Industry perspective: Roberty Meir — Grupo Padrao | KPMG | BE

Industry perspective: Roberto Meir — Grupo Padrao

Industry perspective: Roberto Meir — Grupo Padrao

CEO explains why the future of food is about improving customer experience.

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What’s your impression of the global consumer market?

First, all of us are becoming like Millennials – we want everything in real time. There are challenges in adjusting big corporations to the Millennial mindset. They will want to follow you if they have a cause, a purpose and a sense of belonging. And not just: “Oh, this is the biggest corporation in the world”. They don’t care about that. It’s not about what I have; it’s what I am.

So, in this scenario, what happens to brand loyalty?

It’s dead. In an era of instant gratification it’s about who gives me more now. It’s about rewarding loyalty and trying to be a fair company. Look what’s happened with the rise of Warby Parker in New York. Two guys from Harvard decided to sell spectacle frames for US$95, delivered to your home. Then for every pair of frames you buy, they send money to a non-profit organization to provide glasses for people in developing countries. Now they are valued at US$1.2bn.

So, you would expect more of this kind of disruption in consumer markets?

For sure. Right now, there are a bunch of people who are trying to disrupt every kind of business. You have to practice e-commerce – if your company is not there, it doesn’t exist. When you integrate artificial intelligence or analytics into your business, you can also create remarkable moments for your consumers and their communities.

What is the future for retail?

Retail is probably the most challenging business to be in, but I don’t believe the bricks and mortar model is going to die. Even some of the big etailers are planning to open new stores because it gives them more scope to sell their culture and understand consumer behavior. There will be fewer stores, but companies will have to find an equation where they can provide an experience that connects with people and builds a community. A supermarket in Italy is using augmented reality to suggest what products you could add to your cart. It’s an incredible experience. You don’t have to own a big store, just a showroom – an interactive screen could allow you to check in 3D all the properties of the products, anything from appliances to sneakers, and then have your customized item delivered to your home.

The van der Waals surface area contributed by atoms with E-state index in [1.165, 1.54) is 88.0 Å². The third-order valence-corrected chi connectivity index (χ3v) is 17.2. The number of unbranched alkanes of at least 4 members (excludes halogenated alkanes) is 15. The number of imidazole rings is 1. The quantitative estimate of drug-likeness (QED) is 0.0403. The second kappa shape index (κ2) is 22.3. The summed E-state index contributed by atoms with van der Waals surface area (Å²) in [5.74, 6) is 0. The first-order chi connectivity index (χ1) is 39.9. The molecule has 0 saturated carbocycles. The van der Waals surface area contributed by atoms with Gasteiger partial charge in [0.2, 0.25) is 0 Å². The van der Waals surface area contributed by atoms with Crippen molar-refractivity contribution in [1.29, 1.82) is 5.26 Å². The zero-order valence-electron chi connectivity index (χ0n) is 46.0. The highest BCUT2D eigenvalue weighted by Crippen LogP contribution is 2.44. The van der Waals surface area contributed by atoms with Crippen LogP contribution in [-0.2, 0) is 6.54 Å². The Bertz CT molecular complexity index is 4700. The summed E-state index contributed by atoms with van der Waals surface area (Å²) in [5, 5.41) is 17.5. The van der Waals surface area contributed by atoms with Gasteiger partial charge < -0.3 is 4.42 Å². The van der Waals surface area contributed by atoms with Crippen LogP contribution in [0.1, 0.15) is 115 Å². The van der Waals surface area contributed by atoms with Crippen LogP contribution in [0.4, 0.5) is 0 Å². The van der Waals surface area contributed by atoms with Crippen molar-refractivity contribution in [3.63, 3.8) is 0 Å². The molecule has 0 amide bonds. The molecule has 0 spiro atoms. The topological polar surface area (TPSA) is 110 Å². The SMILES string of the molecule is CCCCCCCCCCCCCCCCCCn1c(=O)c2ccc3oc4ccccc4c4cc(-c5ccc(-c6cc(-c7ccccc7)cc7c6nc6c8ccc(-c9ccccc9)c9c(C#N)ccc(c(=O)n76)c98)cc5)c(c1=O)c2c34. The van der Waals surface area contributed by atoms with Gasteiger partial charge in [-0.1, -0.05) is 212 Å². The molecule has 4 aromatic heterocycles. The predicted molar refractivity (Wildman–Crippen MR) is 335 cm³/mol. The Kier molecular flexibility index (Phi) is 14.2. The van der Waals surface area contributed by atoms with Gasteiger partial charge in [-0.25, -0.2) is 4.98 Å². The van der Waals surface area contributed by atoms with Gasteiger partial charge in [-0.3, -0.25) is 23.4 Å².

Do corporations find it hard to listen to consumers in an unbiased way?

Yes. Now that you must do business in the light of the day, naked, everything is much harder. In the past, the consumer didn’t participate in decisions. Now they do, they follow everything and want to participate, to be engaged. It’s not just about what you want. The brand belongs to the consumer.

The problem is that the customer does not belong to anyone within the corporation. We all know who owns finance, marketing, HR but who owns the guy who brings money into the company? The set answer is nobody because the customer belongs to marketing, engineering or sales. Then when I ask the company to solve a problem, I enter the world of The Flintstones. I ring the customer satisfaction center and realize that nobody likes me anymore because instead of a customer I become a costomer, that’s C-O-S-T. When I’m making money for the company, I’m good, but now I’m costing the business money because it’s after-sales.

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